Does your dog need a new look? Check out the names and descriptions of the top seven most popular dog grooming styles.
Is your dog ready for a trim, but you’re not sure what style you want? Or does your pooch need a fresh makeover and you want its cut to reflect its personality? No matter what your dog grooming goals are, the Good Dog Hotel & Spa in Indianapolis has you covered.
Our professional groomers offer a full array of services, and they always provide them with a loving and gentle touch. Their knowledge of grooming styles and techniques is exceptional, and so we asked them to describe some of the most commonly requested grooming styles. We also asked them to address a common question about haircuts and summer heat. Check out what they had to say.
SHORTER DOESN’T ALWAYS MEAN BETTER
During the summer, owners often ask if they should give their dogs a special “summer cut.” The general belief is that when it’s hot outside, a closely trimmed – or even shaved – fur will help keep them cool. “A dog’s fur helps regulate its body temperature,” says Misty Young, Good Dog Hotel & Spa Groomer. “So, a shorter haircut doesn’t necessarily make hot weather more tolerable for the dog.”
In fact, if a dog is outside for multiple hours throughout the day, a shorter haircut can mean a higher risk for sunburn. “Your pet’s coat is designed to keep it cool during the summer and warm in the winter,” says Misty. “Shaving your pet can interfere with its built-in temperature regulation.”
Remember that dogs (and cats) feel the heat differently than humans. Sweating is the way our bodies naturally cool down and regulate temperature. For dogs, it’s panting. The best way to keep them cool and calm on blistery days it to provide a steady supply of fresh water and shade. For more details, check out our recent blog about summer safety tips for dogs.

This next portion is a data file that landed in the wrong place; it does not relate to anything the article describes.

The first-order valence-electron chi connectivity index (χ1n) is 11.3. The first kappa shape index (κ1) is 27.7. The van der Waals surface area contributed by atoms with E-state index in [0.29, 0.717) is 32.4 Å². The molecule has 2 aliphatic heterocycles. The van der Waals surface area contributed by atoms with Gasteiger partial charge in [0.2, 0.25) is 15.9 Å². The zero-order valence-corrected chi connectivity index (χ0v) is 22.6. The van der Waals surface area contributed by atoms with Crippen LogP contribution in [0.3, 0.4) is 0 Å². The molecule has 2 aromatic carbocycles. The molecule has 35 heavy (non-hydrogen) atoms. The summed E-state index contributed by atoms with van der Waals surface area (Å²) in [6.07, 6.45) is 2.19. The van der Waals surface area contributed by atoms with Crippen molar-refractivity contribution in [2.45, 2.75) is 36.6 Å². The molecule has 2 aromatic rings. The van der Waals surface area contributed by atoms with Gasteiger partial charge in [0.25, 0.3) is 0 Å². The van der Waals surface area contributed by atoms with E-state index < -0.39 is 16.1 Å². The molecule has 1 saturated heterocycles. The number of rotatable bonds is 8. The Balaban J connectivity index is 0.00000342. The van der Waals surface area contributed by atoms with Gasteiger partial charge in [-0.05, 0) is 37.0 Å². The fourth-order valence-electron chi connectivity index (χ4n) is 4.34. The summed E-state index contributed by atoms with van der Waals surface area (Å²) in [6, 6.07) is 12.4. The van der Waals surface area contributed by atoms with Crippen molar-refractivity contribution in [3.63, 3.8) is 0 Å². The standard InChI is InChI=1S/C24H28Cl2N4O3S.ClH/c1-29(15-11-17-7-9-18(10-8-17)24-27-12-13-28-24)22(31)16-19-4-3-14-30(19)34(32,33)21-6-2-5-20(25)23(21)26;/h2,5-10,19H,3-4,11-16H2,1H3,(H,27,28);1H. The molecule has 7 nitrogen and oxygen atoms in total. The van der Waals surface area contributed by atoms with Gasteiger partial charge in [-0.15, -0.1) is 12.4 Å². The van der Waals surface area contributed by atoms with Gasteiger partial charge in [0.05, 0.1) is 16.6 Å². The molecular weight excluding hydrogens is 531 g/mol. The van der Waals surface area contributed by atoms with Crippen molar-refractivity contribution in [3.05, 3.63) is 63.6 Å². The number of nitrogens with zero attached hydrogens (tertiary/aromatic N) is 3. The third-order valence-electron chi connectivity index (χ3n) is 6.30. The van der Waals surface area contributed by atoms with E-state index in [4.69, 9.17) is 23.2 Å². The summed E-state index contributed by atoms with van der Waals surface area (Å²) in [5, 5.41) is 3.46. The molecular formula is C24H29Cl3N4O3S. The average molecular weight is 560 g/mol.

MOST POPULAR HAIRCUTS FOR DOGS
Our groomers do everything from breed-specific cuts and special requests to styles that are one length all over. Here are some of the most popular dog grooming styles.
Neaten. This is the style most often requested. We trim the feet, sanitary areas, and featherings such as the back of the legs, belly lines or the neck and chest. This is most common for double-coated breeds like golden retrievers, Australian shepherds, and great Pyrenees.
The Lamb Cut. To achieve this style, the hair on the body and neck is clipped short, leaving the hair longer on the head and legs. This is not a breed-specific haircut, but it’s often seen on poodles.
The Lion Cut. Just like it sounds, this is when the hair cut resembles a lion’s mane. Body hair is cut short, while the hair on the neck and head is left much longer in comparison.
The Puppy Cut. This is really another name for what we call a Neaten without the feathering, where the hair is cut to a uniform length all over the body. Usually, 1-2 inches of fur is left behind. Because it’s short all over, there isn’t the need for much grooming once you get home.
The Schnauzer Cut. Contrary to its name, this cut isn’t just for Schnauzers. Appropriate for large and small dogs alike, it leaves longer hair on the dog’s legs while trimming the back and sides very short. Its distinguishing characteristic is the light fringe of hair left on the lower side of the dog’s body, and a little ‘mustache’ cut around the dog’s face.
The Teddy Bear Cut. This is basically the opposite of the Lion Cut, where we trim the hair on the head shorter, but leave the hair on the rest of the body longer – it can be clipped to any length, as per the pet parent’s preference. The end-result resembles a Teddy Bear.
The Practical Top-Knot. This style is usually seen in long-haired dogs such as Lhasa Apso, Maltese or Shih Tzu. In the Top-Knot, some of the hair on the head is gathered and secured with a band or clip, making a sort of a ponytail. Hair on the rest of the body can be clipped to any length.
WHAT DOG HAIRCUTS ARE YOUR FAVORITE?
While these are the most common types of haircuts for dogs, we also have some pretty creative pet-owners who like to specify custom details or unique styles. Which styles have worked for your pet, and do you know of any special cuts that we haven’t mentioned here? We’d love to have your feedback – please leave your comments below.